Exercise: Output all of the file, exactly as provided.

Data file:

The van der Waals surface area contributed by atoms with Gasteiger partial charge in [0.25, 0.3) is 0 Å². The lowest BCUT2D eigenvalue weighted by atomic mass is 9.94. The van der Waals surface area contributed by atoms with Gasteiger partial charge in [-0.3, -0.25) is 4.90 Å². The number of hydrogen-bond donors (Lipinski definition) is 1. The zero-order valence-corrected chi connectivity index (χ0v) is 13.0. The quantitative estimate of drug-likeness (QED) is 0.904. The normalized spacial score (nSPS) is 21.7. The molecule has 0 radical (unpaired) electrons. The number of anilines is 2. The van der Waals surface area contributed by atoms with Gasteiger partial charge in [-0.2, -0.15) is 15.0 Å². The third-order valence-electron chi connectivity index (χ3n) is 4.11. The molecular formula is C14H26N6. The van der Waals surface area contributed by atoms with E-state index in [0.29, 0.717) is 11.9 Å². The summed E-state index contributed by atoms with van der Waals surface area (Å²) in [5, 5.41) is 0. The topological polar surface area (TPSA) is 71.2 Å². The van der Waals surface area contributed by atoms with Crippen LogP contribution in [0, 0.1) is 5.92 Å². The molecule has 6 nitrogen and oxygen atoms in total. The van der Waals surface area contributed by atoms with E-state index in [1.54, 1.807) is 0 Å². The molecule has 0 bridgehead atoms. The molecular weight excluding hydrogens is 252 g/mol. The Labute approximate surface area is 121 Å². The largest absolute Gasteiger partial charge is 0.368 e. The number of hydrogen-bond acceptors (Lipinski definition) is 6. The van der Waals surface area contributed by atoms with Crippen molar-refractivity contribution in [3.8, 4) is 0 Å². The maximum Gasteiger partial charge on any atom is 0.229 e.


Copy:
The van der Waals surface area contributed by atoms with Gasteiger partial charge in [0.25, 0.3) is 0 Å². The lowest BCUT2D eigenvalue weighted by atomic mass is 9.94. The van der Waals surface area contributed by atoms with Gasteiger partial charge in [-0.3, -0.25) is 4.90 Å². The number of hydrogen-bond donors (Lipinski definition) is 1. The zero-order valence-corrected chi connectivity index (χ0v) is 13.0. The quantitative estimate of drug-likeness (QED) is 0.904. The normalized spacial score (nSPS) is 21.7. The molecule has 0 radical (unpaired) electrons. The number of anilines is 2. The van der Waals surface area contributed by atoms with Gasteiger partial charge in [-0.2, -0.15) is 15.0 Å². The third-order valence-electron chi connectivity index (χ3n) is 4.11. The molecular formula is C14H26N6. The van der Waals surface area contributed by atoms with E-state index in [0.29, 0.717) is 11.9 Å². The summed E-state index contributed by atoms with van der Waals surface area (Å²) in [5, 5.41) is 0. The topological polar surface area (TPSA) is 71.2 Å². The van der Waals surface area contributed by atoms with Crippen LogP contribution in [0, 0.1) is 5.92 Å². The molecule has 6 nitrogen and oxygen atoms in total. The van der Waals surface area contributed by atoms with E-state index in [1.54, 1.807) is 0 Å². The molecule has 0 bridgehead atoms. The molecular weight excluding hydrogens is 252 g/mol. The Labute approximate surface area is 121 Å². The largest absolute Gasteiger partial charge is 0.368 e. The number of hydrogen-bond acceptors (Lipinski definition) is 6. The van der Waals surface area contributed by atoms with Crippen molar-refractivity contribution in [3.8, 4) is 0 Å². The maximum Gasteiger partial charge on any atom is 0.229 e.